Community comes together to celebrate city hall’s 50th

by Martin McConnell

The weekend of Sept. 25 was one of celebration for the Brecksville community as it celebrated the 50th anniversary city hall and the 30th anniversary of the community center.

The community center held a 30th anniversary open house early in the afternoon, but the main event of the day was the opening of a special memory box created the year city hall was built. The memory box, which was placed in the cornerstone of city hall back in 1972 with the intention of being opened in 2022, contained several items that were presented to the community by the city’s 50th Anniversary Committee.

The celebration opened with the top 11 songs of 1971 played on a tape reel – which happened to be one of the items taken out of the memory box. The box also included a history of all churches in Brecksville, along with newspaper clippings from the Cleveland Plain Dealer in 1971. The clippings detailed how former mayor Jack Hruby won a one-man mayoral race, taking the mayor’s seat in Brecksville at the age of 26.

“City Hall has been the epicenter of [Brecksville’s] growth and success,” Brecksville City Council President Laura Redinger said. “It’s really the people who have passed through this building that have accomplished great things over the past 50 years.”

The contents of the memory box ranged in scope from documents affiliated with the Brecksville area itself to international news. Included was a letter to current-day Brecksville residents from then-mayor Jack Hruby, along with the Sept. 27, 1972 edition of TIME Magazine.

“It took a long time to decide to build this building,” Mayor Jerry N. Hruby said of City Hall. “One thing about Brecksville tradition is that we take a long time, our government, as we decide what we are going to do when an issue is brought before us. … That’s the way Brecksville has always been.”

As part of the 50th anniversary celebration, Hruby detailed some of the difficulties the city of Brecksville had when constructing city hall.

“The cornerstone was laid in 1971, the building should have been done pretty quickly thereafter, but the weather and a lot of different freakish things happened,” Hruby said. “Knowing Ohio weather and the winds, and the snow, the first thing that happened was [the builders’] tent blew down.”

The program’s festivities also included a brief history of city hall after it was finished, touching on the building’s unique design. The design of the facility’s city council room was inspired by Virginia’s House of Burgesses, the legislative building of Virginia in colonial times.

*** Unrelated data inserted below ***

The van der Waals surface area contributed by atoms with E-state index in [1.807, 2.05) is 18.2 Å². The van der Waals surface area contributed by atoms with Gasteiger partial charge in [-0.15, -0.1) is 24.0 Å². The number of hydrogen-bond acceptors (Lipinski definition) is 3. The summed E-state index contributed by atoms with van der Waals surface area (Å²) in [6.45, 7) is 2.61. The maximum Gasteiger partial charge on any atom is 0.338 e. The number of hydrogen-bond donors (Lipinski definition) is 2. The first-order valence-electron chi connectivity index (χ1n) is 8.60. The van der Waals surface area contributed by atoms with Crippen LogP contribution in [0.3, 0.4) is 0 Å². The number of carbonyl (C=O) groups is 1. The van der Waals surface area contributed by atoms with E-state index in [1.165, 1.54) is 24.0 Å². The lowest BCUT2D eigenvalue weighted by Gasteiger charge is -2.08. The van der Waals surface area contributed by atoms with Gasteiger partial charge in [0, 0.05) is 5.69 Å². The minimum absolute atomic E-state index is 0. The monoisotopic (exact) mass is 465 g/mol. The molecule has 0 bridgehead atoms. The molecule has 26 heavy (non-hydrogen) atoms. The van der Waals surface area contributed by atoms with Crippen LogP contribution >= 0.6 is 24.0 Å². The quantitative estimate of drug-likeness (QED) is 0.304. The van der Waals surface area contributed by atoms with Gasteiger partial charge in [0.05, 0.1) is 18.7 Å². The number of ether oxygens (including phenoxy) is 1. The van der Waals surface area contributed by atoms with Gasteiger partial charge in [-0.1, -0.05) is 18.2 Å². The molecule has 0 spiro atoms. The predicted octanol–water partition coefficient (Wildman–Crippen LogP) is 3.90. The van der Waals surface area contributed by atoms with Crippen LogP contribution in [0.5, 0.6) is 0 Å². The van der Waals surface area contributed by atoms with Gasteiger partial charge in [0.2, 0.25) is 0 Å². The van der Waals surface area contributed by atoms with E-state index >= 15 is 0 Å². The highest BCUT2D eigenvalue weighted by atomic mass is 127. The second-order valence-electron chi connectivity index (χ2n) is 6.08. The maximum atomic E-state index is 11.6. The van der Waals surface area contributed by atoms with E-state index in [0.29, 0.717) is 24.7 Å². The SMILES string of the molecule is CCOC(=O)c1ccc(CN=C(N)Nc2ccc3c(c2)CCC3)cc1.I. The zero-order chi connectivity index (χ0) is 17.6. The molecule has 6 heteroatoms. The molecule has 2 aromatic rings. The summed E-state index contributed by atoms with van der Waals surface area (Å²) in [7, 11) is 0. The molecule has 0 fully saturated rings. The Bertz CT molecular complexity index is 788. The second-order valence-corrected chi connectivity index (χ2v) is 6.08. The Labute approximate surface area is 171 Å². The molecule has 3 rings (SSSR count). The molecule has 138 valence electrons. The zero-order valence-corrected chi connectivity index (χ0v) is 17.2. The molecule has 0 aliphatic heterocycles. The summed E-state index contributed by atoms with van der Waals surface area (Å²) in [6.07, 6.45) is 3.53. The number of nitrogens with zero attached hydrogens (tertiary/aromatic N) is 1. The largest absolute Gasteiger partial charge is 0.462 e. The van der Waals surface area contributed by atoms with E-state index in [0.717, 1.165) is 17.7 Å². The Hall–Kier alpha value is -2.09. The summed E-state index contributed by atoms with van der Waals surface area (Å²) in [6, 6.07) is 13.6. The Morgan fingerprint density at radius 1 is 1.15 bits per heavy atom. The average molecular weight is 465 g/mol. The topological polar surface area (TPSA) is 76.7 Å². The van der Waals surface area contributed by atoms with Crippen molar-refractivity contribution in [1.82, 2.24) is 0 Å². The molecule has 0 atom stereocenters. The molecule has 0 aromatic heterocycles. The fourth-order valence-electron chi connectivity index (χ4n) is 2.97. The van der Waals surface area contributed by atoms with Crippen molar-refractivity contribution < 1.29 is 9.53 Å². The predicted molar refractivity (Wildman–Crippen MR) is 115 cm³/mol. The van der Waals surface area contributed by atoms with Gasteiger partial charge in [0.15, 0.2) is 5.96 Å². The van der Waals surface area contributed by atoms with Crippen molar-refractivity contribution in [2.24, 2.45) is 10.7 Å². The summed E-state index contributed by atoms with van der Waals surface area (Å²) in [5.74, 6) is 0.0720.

“Mr. Biggs felt very strongly that when it was named for the south end of town, that there was some history significance to that,” Mayor Hruby said. “The House of Burgesses was the northernmost seat of the southern government, and Brecksville was the southernmost seat of the Cuyahoga County government.”

Outside of city council meetings, the inner chambers of Brecksville City Hall have rarely, if ever, been touched by humans. Even after 50 years, most furniture in the city council chamber has remained in pristine condition.

“The furniture is all, except the [city councilman seats] up here, is all original. … The cloth material is all original,” Hruby said. “Mr. Biggs had a rule: no one could use this room but city council, for city council meetings. … It’s almost like sacred ground.”

As Brecksville city history marches on further into the 21st century, there are plans for a second memory box to be placed into the cornerstone at the city hall building. That memory box will be opened in 2072 upon celebration of the building’s 100th anniversary.

Most items are still being decided on for the second memory box as the deliberation process may take weeks. However, a video of the 50th anniversary crowd addressing the future 100th anniversary crowd will be included.

As part of the celebration, Hruby reflected on his time as mayor, and shared his predictions for the 100th anniversary of City Hall in 2072.

“I think we will continue to nurture park land, and I think we’ll continue to be the kind of community that we are today,” he predicted. “I think we’ll be like we are today. Not a lot of change, but some.” ∞

Jillian and Michael Murphy get their faces painted during city hall’s
50th anniversary celebration. Photo by J. Kananian.
The contents of a time capsule placed in city hall in 1972 were unveiled, and a new time capsule has been created for the community to open in 50 years. Photo by M. McConnell.